Acquired: Anything that is not present at birth but develops some time later. In medicine, the word “acquired” implies “new” or “added.” An acquired condition is “new” in the sense that it is not genetic (inherited) and “added” in the sense that was not present at birth.

Antibody: A type of protein. The body’s immune system produces antibodies when it detects harmful substances, called antigens. Examples of antigens include microorganisms (such as bacteria, fungi, parasites, and viruses) and chemicals.

Anticardiolipin: Antibodies often directed against cardiolipin and found in several diseases including antiphospholipid syndrome.

Anticoagulant: Any agent used to prevent the formation of blood clots.

Antiphospholipid antibody Syndrome: Immune disorder characterized by the presence of abnormal antibodies in the blood associated with abnormal blood clotting, migraine headaches, recurrent pregnancy losses (repeat spontaneous abortions), and low blood platelet counts (thrombocytopenia).

Antithrombin III deficiency: Rare hereditary disorder that generally comes to light when a patient suffers recurrent venous thrombosis and pulmonary embolism. Inheritance is usually autosomal dominant, though a few recessive cases have been noted.

Artery: Vessel that carries blood high in oxygen away from the heart to the body.

Auto-immune disorder: Illness that occurs when the body tissues are attacked by its own immune system.

Budd-Chiari Syndrome: Hepatic vein obstruction is a blockage of the hepatic vein, which carries blood away from the liver.

Candidate Genes: Gene that researchers think may be related to a particular disease or condition based on either its location or function.

Catastrophic Antiphospholipid antibody Syndrome: An accelerated form of the antiphospholipid antibody syndrome (APS) which results in multiorgan failure.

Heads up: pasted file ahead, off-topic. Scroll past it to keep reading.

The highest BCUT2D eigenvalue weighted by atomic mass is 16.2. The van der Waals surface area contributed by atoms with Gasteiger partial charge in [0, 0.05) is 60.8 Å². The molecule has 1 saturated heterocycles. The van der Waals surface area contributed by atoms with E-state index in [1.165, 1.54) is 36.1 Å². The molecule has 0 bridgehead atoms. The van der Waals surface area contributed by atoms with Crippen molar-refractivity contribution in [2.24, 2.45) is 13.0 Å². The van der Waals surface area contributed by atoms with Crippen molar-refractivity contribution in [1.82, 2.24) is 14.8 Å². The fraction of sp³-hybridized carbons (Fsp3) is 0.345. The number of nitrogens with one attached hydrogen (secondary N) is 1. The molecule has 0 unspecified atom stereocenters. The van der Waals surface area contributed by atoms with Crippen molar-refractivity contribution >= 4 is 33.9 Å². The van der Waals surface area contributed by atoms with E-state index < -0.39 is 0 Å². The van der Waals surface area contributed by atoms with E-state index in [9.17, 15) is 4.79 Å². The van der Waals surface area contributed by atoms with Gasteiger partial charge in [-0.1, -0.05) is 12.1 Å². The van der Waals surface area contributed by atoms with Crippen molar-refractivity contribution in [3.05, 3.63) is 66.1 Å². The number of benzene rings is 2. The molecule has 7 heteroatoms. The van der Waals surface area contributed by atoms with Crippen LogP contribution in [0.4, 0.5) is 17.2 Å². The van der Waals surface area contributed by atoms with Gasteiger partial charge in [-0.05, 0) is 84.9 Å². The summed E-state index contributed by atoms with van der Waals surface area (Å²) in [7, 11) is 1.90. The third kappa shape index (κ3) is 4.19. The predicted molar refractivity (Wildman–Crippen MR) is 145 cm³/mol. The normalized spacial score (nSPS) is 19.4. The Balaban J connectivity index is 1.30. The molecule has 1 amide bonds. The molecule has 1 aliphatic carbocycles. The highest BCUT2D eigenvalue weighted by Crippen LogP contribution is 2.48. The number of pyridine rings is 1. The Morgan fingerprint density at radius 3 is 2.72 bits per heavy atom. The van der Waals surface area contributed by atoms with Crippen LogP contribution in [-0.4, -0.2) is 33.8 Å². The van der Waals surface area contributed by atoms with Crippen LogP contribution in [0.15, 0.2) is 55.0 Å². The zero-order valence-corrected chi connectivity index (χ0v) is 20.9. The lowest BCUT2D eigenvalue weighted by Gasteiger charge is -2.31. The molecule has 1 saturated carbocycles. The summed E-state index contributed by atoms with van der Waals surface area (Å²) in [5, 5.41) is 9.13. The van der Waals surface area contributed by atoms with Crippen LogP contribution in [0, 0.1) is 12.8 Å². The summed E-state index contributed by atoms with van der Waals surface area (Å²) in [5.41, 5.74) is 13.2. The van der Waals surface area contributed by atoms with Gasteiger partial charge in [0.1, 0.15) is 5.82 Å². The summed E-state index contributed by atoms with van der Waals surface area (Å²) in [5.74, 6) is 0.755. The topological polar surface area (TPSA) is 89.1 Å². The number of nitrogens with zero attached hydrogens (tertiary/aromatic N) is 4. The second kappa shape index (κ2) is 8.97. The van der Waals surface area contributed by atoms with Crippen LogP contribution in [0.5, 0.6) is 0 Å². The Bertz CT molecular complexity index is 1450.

Cerebral Venous Sinus Thrombosis: Rare form of stroke that results from thrombosis (a blood clot) of the dural venous sinuses, which drain blood from the brain. Symptoms may include headache, abnormal vision, any of the symptoms of stroke such as weakness of the face and limbs on one side of the body, and seizures.

Chromosome: an organized structure of DNA and protein that is found in cells. It is a single piece of coiled DNA containing many genes, regulatory elements and other nucleotide sequences.

Coagulation: The clotting of blood. The process by which the blood clots to form solid masses, or clots.

Coagulation Disorders: Disorders that affect the body’s mechanism for blood clotting.

Coagulopathy: Any disorder of blood coagulation.

Cytokine Storm: Potentially fatal immune reaction consisting of a positive feedback loop between cytokines and immune cells, with highly elevated levels of various cytokines.

Deep Vein Thrombosis:A blood clot (thrombus) in a deep vein in the thigh or leg. The clot can break off as an embolus and make its way to the lung, where it can cause respiratory distress and respiratory failure.

Differential Diagnosis: Systematic method used to identify unknowns. This method, essentially a process of elimination, is used by taxonomists to identify living organisms, and by physicians and other qualified healthcare professionals to diagnose the specific disease in a patient.

Disseminated intravascular Coagulation: Also known as consumptive coagulopathy is a pathological activation of coagulation (blood clotting) mechanisms that happens in response to a variety of diseases. As its name suggests, it leads to the formation of small blood clots inside the blood vessels throughout the body.